Gale Osborne took over the Kingsport Police Department in October 2006, working as interim chief following Chief Mark Addington's retirement.
Addington and former Chief Jim Keesling pinned the five stars of the chief position onto Osborne's lapels Monday.
"A sign of a well-run city is having qualified applicants on staff who are ready to step into the top leadership role, especially within police and fire," said City Manager John Campbell.
Hired Feb 16, 1980, Osborne is a Model City native.
He started as a patrolman, working his way up to corporal, sergeant, lieutenant, and, in August 1993, captain of operations.
"From day one, my goal was to prepare with a formal education, an associate's in law enforcement and bachelor's in administration, plus attending the FBI academy," Osborne said.
He served more than 20 years in the SWAT team, worked as sergeant over training, watch commander, captain of operations over patrol, detective, vice, community policing, explosives disposal, and special operations.
Osborne was promoted to deputy chief of administration in 1995 and deputy chief of operations in 1999.
"This has been a long-term goal," Osborne said of the five stars.
Osborne was one of three KPD officers who applied for the top job.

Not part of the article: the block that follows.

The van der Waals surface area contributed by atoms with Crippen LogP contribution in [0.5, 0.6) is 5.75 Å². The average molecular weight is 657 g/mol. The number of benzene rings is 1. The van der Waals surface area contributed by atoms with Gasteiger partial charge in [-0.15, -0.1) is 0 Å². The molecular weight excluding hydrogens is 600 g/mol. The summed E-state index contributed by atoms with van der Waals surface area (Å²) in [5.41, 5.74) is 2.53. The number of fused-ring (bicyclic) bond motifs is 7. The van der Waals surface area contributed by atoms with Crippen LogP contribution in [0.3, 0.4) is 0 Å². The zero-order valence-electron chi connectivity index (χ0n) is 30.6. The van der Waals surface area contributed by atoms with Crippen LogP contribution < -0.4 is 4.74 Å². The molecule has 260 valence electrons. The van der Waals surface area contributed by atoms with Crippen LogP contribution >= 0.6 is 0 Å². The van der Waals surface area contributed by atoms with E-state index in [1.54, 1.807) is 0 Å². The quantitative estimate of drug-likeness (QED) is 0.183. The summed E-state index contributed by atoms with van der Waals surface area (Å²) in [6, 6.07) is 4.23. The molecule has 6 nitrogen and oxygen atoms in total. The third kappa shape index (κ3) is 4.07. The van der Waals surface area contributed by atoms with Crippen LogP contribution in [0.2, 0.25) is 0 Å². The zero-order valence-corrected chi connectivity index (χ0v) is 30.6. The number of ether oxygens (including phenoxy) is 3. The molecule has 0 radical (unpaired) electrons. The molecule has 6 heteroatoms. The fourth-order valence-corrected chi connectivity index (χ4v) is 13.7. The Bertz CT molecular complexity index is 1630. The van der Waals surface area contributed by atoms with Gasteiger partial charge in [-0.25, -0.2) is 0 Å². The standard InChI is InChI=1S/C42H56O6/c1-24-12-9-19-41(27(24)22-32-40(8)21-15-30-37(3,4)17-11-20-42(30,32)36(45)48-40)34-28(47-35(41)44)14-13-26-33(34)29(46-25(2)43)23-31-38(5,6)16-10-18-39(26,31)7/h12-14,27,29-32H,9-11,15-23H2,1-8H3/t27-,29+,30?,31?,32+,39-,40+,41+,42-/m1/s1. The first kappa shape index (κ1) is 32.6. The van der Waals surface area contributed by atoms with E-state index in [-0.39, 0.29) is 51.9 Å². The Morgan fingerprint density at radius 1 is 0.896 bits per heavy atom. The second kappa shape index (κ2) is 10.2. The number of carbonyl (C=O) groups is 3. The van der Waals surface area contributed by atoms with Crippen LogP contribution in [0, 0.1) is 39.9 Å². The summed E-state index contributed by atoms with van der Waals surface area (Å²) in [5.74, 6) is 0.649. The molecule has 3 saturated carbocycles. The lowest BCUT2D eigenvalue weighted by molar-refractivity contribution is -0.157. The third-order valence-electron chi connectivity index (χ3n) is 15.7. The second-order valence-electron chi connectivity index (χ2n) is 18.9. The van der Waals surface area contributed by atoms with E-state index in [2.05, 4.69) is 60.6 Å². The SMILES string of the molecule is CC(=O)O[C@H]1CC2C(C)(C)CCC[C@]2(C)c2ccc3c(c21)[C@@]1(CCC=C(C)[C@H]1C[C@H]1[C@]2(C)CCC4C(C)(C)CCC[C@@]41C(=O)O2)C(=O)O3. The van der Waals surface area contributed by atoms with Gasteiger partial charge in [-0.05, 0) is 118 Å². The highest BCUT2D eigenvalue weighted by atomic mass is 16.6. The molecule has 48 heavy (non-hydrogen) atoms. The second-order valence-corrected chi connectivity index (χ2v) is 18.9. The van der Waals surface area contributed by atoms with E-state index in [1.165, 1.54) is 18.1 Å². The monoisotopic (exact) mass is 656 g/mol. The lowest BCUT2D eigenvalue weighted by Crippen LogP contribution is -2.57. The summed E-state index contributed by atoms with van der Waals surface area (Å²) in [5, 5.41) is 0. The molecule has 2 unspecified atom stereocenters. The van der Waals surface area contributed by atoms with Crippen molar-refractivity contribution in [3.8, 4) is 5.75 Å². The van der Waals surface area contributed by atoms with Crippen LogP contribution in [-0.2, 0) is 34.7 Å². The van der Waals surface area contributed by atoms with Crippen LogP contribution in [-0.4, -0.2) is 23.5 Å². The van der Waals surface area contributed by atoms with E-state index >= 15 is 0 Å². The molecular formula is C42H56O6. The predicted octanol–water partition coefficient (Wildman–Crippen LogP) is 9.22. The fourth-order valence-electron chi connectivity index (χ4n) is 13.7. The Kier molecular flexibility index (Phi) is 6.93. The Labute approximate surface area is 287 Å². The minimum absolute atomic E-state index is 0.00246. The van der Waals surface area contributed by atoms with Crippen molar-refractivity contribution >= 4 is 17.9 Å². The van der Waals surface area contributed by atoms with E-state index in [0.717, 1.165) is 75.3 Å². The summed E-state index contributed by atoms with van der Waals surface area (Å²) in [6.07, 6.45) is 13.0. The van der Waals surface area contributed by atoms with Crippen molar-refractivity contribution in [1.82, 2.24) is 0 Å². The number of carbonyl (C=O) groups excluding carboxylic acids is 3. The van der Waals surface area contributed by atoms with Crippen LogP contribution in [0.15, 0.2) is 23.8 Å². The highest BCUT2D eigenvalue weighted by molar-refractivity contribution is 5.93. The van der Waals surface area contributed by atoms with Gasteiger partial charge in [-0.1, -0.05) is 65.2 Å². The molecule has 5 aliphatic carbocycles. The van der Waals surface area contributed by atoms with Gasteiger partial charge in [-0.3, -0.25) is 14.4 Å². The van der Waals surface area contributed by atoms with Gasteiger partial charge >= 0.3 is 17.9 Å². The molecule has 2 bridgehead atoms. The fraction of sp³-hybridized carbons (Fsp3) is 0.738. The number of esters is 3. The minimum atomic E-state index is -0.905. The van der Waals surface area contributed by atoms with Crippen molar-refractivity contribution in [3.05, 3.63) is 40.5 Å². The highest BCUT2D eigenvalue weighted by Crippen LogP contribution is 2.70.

Deputy Chief David Quillin and Lt. Bud Hulsey also sought the position.
The candidates were interviewed by a panel that included Bristol Police Chief Blaine Wade, former Tennessee Public Safety Commissioner Fred Phillips, former Johnson City Public Safety Director Charlie Harmon, Human Resources Director Barbara Duncan, and Campbell.
Osborne said he believes the partnerships made between Kingsport's leadership and those in the community are paying off.
"This is a great time for the city," he said. "Kingsport is moving in a positive manner due to a combined effort in the community."
That was a partnership between Weed and Seed, the Kingsport Housing Authority and the police department to place cameras in the community.
"We've had about an 84 percent reduction in calls with the implementation of cameras," he said.
They have been so successful that more are being added to Lee Apartments, and cameras will go in at Cloud Apartments later this year.
The department recently started using CompStat. The computer program allows officers to share intelligence among departments and shifts.
"With this, we can collect and analyze statistics," Osborne said. "It ensures everyone knows what is going on. It is a great way to share intelligence. That's been a welcome sight for us."
The department will also put an emphasis on community policing.
"The community is eyes and ears for us," he said. "We have to partner with people and business and fire and emergency. We need to treat people like they would want to be treated if the roles were reversed."
Osborne will be chief over 105 sworn officers, a total of 166 people.